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Ruthie Foreman interview

Friday, June 1, 2012 - 10:00 a.m.

Ruthie Foreman is the head surgical nurse at Baptist Memorial Hospital where Veronica Smith sometimes performed procedures. Detectives Armstrong and Murphy interviewed her at the Yoknapatawpha County Sheriff’s Department. The interview was recorded with witness’s knowledge and consent.

Participants:

  • Detective T. Armstrong
  • Detective S. Murphy
  • Ruthie Foreman

Detective Murphy: Hello, Ms. Foreman. Thanks for coming in. I’m Detective Murphy. This is Detective Armstrong. We’ve got a few questions for you.

Ruthie Foreman: Good morning, Detectives.

Detective Murphy: Would you please state your name and number for our records?

Ruthie Foreman: My name is Ruthie Foreman, and I live at 67 Stewart Street here in Oxford.

Detective Murphy: What exactly is your position at the hospital?

Ruthie Foreman: I’m the head surgical nurse.

Detective Murphy: Which means what?

Ruthie Foreman: I manage the nurses, oversee the quality of care, assign OR nurses, keep an inventory of supplies, medications, and equipment.

Detective Murphy: That’s a big job.

Ruthie Foreman: That’s the job.

Detective Murphy: So how long have you known Dr. Veronica Smith?

Ruthie Foreman: I met her in 2006 after she opened her clinic.

Detective Murphy: And what was your relationship with Dr. Smith?

Ruthie Foreman: She used our surgical facilities from time to time, so I interacted with her occasionally.

Detective Murphy: OK. What was she like to work with?

Ruthie Foreman: Dr. Smith set very high standards for everyone that she worked with.

Detective Armstrong: So she was a pain?

Ruthie Foreman: All doctors have requirements for their colleagues and their medical support staff. As nurses, it’s our role to ensure that they give the very best patient care.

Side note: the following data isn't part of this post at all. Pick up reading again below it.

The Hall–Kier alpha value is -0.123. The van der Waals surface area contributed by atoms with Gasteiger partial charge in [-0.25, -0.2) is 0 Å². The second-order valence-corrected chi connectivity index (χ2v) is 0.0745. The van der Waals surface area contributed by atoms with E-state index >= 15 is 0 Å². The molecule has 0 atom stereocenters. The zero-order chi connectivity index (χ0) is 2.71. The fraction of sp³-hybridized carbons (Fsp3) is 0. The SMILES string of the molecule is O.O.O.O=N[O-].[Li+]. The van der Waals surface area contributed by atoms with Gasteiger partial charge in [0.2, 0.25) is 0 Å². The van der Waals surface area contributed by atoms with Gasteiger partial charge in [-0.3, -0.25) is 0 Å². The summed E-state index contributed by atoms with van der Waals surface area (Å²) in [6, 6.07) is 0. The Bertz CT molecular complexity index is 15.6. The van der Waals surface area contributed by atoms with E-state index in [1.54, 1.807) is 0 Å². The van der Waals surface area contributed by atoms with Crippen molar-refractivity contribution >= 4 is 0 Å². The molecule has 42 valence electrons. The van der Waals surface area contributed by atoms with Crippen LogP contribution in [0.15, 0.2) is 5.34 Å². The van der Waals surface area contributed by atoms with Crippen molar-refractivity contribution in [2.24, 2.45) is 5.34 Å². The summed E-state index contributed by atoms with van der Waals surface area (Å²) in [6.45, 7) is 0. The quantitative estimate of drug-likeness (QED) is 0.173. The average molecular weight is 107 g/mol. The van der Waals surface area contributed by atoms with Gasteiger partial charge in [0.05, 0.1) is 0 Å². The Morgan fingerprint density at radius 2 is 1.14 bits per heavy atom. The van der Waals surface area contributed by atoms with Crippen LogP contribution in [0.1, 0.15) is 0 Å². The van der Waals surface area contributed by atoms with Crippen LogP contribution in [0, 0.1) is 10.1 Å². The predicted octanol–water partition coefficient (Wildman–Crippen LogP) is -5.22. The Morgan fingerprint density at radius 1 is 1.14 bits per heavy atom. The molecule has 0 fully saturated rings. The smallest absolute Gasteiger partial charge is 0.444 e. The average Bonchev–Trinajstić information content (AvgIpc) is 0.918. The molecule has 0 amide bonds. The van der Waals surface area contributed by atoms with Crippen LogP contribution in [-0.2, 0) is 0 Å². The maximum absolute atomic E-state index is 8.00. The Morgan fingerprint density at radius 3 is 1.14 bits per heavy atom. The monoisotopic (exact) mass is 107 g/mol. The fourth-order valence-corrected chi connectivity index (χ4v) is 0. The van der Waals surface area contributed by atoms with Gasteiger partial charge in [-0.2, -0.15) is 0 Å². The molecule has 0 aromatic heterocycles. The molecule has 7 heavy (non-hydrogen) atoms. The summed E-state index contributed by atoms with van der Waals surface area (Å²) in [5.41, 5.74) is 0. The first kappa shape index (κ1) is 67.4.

Detective Murphy: What would happen if someone didn’t measure up to Dr. Smith’s exacting standards?

Ruthie Foreman: There are procedures in place for any physician to follow in that type of situation.

Detective Armstrong: Did Dr. Smith ever use those procedures?

Ruthie Foreman: She did.

Detective Armstrong: How often?

Ruthie Foreman: I’m not sure.

Detective Armstrong: More than once?

Ruthie Foreman: Yes.

Detective Armstrong: And what were her complaints?

Ruthie Foreman: It’s not really appropriate for me to discuss personnel matters.

Detective Murphy: OK. Hypothetically then, what kind of complaints would someone like Dr. Smith have made?

Ruthie Foreman: In the past, there have been some physicians who have occasionally felt that the medical support staff could have performed at a higher level.

Detective Murphy: Would those physicians have been right about that?

Ruthie Foreman: My nurses are the best in the business. Unfortunately, there are some doctors whose communication skills aren’t as good as they could be.

Detective Murphy: So how were these situations usually resolved?

Ruthie Foreman: Usually with a simple conversation.

Detective Armstrong: And when a conversation wouldn’t do it?

Ruthie Foreman: Some may feel the need to involve management.

Detective Armstrong: Management meaning you?

Ruthie Foreman: Sometimes. Occasionally an administrator, usually Mr. Kramer, would become involved.

Detective Armstrong: That couldn’t have made you look very good to your bosses, when a doctor complained about you or your people.

Ruthie Foreman: My managers have never questioned my professionalism or my abilities.

Detective Murphy: Of course not. So, but is it typical that these situations were usually resolved this way? By asking management to mediate?

Ruthie Foreman: Different physicians have different working styles. We—some prefer to have the assistance of a third party. Others prefer the direct approach.

Detective Armstrong: Which do you prefer?

Ruthie Foreman: In my experience, the personalities involved determine which approach will be most successful.

Detective Armstrong: Which approach worked best with Dr. Smith?

Ruthie Foreman: We found it helpful to utilize the third party.

Detective Armstrong: So what you’re saying is that Dr. Smith was a pain in the neck who went crying to management whenever she didn’t like something.

Ruthie Foreman: I don’t believe that’s what I said.

Detective Armstrong: But that’s what you meant though, isn’t it?

Ruthie Foreman: Dr. Smith had an exacting personality. That’s true.

Detective Armstrong: Did Dr. Smith go crying to management when Danielle Lemmons died?

Ruthie Foreman: Between HIPAA regulations and the lawsuit, I’m afraid I really can’t discuss that.

Detective Murphy: Were you at the hospital on the day it happened?

Ruthie Foreman: I was in the hospital both the day of the procedure and the day that Mrs. Lemmons passed away, but I was not present for either.

Detective Armstrong: But you know what happened.